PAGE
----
But Holbrooke was keen on taking a regional approach — something that the Pakistanis themselves welcomed. Pakistan has always wanted the United States to serve as mediator in its conflict with India.Pakistani public comparing India and Pakistan
The India policy apparatus within the U. Holbrooke finally made it to India in July By that time, he understood that getting it right in Afghanistan meant that India and Pakistan had to start talking — and President Obama and Hillary Clinton agreed.
Holbrooke wanted to host a "quadrilateral" dialogue between the United States, Afghanistan, India and Pakistan that would be similar to the trilateral dialogue he had initiated between the United States, Afghanistan and Pakistan.
It was the only way, Holbrooke thought, to fix Afghanistan, where India-Pakistan tensions bolstered local conflicts. Despite minor fits and starts until the day Holbrooke died in December that year, the talks never happened.
India vs. Pakistan
Part of the problem went back to what Cohen calls American "organizational pathologies," such as the creation of the SRAP office, which was debilitating for South Asia policy as a whole. It led to "segmented and uncoordinated policymaking," in which offices covering India and Pakistan in the State Department and White House were unable to reconcile opposing viewpoints, became overly turf-conscious, and took on client-like relationships with the countries they worked on.
The memory of the attacks lingered, and lethargic legal systems in both countries meant justice was slow. InIndia eventually sentenced to death and hung Ajmal Kasab, the lone surviving attacker. But the case against Pakistani facilitators involved in the attacks still lingers in the Lahore High Court. As for so many other terrorism cases, Pakistani civilians and law enforcement shy away from investigating the LeT for fear of their safety.
The Pakistani prosecutor investigating the attacks showed up dead in Levy and Scott-Clark succeed in introducing us personally to the people who died and were injured, and the police officers and government officials who failed in their rapid response.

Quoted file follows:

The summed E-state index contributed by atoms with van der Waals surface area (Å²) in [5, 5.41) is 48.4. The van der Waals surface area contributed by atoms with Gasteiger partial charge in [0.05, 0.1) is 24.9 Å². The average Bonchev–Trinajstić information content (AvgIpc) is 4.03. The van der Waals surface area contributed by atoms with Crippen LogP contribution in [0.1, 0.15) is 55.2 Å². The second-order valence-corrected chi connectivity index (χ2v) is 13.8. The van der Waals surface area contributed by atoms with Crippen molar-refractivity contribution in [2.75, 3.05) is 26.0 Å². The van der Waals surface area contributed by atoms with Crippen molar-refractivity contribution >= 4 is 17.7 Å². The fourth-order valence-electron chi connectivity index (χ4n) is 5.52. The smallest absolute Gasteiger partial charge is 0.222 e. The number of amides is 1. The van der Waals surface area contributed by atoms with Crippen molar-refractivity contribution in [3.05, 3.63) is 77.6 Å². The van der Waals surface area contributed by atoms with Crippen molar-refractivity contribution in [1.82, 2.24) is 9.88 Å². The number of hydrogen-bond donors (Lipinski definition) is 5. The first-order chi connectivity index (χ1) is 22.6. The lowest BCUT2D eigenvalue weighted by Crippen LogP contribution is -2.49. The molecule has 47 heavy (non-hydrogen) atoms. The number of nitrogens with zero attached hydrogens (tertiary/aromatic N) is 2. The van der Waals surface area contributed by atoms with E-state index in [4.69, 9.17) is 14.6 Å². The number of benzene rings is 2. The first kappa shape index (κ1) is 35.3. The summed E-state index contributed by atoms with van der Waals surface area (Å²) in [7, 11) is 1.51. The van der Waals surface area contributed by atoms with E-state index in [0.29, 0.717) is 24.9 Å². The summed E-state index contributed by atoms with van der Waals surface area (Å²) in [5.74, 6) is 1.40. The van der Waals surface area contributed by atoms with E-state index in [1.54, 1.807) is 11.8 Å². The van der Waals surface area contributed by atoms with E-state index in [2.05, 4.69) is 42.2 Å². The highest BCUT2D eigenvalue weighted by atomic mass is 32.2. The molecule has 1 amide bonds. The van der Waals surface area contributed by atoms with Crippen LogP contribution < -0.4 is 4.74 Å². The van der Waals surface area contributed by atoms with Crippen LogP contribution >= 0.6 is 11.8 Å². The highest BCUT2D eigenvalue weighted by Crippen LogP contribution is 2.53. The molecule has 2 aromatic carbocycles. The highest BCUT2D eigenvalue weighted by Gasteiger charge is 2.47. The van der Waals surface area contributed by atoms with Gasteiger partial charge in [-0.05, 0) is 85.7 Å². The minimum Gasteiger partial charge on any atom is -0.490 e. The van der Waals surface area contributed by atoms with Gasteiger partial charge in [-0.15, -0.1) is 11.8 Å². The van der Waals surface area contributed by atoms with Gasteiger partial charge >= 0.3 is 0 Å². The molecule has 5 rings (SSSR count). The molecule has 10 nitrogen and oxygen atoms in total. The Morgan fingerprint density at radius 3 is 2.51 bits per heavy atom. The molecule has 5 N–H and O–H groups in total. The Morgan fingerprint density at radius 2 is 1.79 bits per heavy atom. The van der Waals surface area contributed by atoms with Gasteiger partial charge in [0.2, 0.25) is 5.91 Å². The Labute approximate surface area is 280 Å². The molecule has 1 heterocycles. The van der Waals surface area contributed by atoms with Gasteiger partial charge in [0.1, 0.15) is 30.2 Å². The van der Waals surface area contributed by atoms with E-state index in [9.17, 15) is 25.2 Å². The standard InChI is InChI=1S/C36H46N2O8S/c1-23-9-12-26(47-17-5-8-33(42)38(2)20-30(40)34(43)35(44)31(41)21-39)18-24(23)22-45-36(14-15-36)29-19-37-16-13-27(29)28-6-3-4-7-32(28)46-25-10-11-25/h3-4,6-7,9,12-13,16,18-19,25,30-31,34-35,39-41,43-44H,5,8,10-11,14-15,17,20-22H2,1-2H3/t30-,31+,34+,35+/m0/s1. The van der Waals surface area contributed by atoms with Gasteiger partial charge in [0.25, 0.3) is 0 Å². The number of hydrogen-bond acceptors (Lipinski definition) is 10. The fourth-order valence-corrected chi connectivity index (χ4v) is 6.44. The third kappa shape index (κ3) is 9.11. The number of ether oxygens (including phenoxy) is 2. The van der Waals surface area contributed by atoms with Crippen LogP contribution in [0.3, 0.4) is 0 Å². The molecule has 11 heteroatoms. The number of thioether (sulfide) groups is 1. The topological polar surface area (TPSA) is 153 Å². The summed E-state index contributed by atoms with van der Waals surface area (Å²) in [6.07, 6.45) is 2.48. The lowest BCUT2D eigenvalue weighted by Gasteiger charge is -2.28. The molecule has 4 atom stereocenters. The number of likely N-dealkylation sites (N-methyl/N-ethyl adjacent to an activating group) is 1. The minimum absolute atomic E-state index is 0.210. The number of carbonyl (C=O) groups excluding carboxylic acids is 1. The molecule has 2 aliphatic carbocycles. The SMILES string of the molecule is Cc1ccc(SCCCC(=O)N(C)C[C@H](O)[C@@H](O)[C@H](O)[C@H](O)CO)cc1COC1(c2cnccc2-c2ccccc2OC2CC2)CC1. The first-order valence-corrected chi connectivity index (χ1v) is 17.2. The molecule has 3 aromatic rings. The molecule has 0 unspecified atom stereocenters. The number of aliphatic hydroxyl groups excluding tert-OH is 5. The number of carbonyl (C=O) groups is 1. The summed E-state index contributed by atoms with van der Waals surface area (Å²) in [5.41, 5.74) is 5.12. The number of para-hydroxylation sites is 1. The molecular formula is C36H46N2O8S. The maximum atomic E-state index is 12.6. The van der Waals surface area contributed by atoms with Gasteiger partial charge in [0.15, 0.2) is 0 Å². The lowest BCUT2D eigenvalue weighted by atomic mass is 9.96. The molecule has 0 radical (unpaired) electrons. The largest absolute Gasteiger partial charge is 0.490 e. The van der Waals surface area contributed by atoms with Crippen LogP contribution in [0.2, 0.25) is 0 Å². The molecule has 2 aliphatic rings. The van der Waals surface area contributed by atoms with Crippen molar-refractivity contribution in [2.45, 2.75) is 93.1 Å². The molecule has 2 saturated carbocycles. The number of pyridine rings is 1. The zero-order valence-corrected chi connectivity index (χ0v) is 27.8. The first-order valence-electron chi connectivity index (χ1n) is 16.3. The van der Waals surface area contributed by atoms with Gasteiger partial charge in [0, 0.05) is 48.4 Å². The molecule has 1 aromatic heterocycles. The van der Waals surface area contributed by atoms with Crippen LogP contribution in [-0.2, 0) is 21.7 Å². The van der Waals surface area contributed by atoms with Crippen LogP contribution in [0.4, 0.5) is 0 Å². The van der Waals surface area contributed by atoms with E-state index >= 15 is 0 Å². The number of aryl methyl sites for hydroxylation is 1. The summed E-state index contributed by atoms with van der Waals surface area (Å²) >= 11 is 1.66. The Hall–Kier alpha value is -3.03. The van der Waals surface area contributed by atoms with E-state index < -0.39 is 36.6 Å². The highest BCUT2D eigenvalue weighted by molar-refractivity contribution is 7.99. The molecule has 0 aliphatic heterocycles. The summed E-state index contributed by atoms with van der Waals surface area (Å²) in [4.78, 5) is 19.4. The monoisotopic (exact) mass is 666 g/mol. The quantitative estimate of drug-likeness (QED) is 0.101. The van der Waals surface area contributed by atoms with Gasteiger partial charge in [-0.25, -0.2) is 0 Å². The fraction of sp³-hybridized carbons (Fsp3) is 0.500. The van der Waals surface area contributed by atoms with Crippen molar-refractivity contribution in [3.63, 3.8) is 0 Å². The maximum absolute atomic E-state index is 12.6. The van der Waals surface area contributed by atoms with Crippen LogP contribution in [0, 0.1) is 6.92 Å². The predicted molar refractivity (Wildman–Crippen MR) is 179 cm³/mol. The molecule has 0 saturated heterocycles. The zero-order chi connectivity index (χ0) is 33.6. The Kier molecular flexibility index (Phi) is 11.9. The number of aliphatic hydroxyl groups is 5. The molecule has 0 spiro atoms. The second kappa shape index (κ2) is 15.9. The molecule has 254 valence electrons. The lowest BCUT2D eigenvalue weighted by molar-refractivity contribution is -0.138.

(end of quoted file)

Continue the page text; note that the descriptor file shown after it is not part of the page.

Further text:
Readers will finish the book knowing what it felt like to be there, smelling the smoke and hearing the gunfire. The Seige forces all of us to understand the visceral and violent nature of the never-ending India-Pakistan rivalry. When attackers Ajmal, Ismail, Shoaib, and Umer hijacked an Indian fishing trawler while traveling from Karachi across the Arabian Sea, their Pakistani handlers told them to kill Solanki, the Indian captain they held hostage.
All of them were blooded. Just as shocking as the raid itself are the chapters tracking the footsteps of David Headley, the troubled Pakistani American who performed the reconnaissance, and the lives of the LeT militants who conducted the attacks. The poverty and disenfranchisement that Kasab and his fellow attackers came from in Pakistan is even more worrisome for India.
Given its troubled economic trajectory, Pakistan will always have plenty of Kasabs wanting to fight India — no matter how scared of blood they really are. Finally, groups like LeT will always find a way to get God on their side. For example, which parts of the Pakistani military deal with LeT? How high up the chain of command do the relationships go?
Does LeT ever resist Pakistani directives? The reader becomes more aware of these problems but not much smarter as to their answers.
Terrorism and its Impact on Pakistan-India Relations – AsiaPortal
In all fairness, answering these questions may be beyond even Levy and Scott-Clark, who prove themselves to be worthy investigative journalists.
Just as Levy and Scott-Clark paint a vivid picture of the life of the Pakistani militant, a parallel narrative on developments within the Pakistani security establishment would have filled in the gaps.
Such an account would show that changing patterns in terrorism are redefining some perspectives within the Pakistani security establishment towards LeT and similar organizations. In this case, Shooting for a Century does a better job of analyzing the conundrum Pakistan is in; Cohen believes that the threat of Islamic terrorism in both countries could potentially bring India and Pakistan closer together.
The reader experiences the attacks with the same sense of terror and confusion that the people of Mumbai did. Mumbai residents were the eventual casualties of a bilateral relationship gone awry.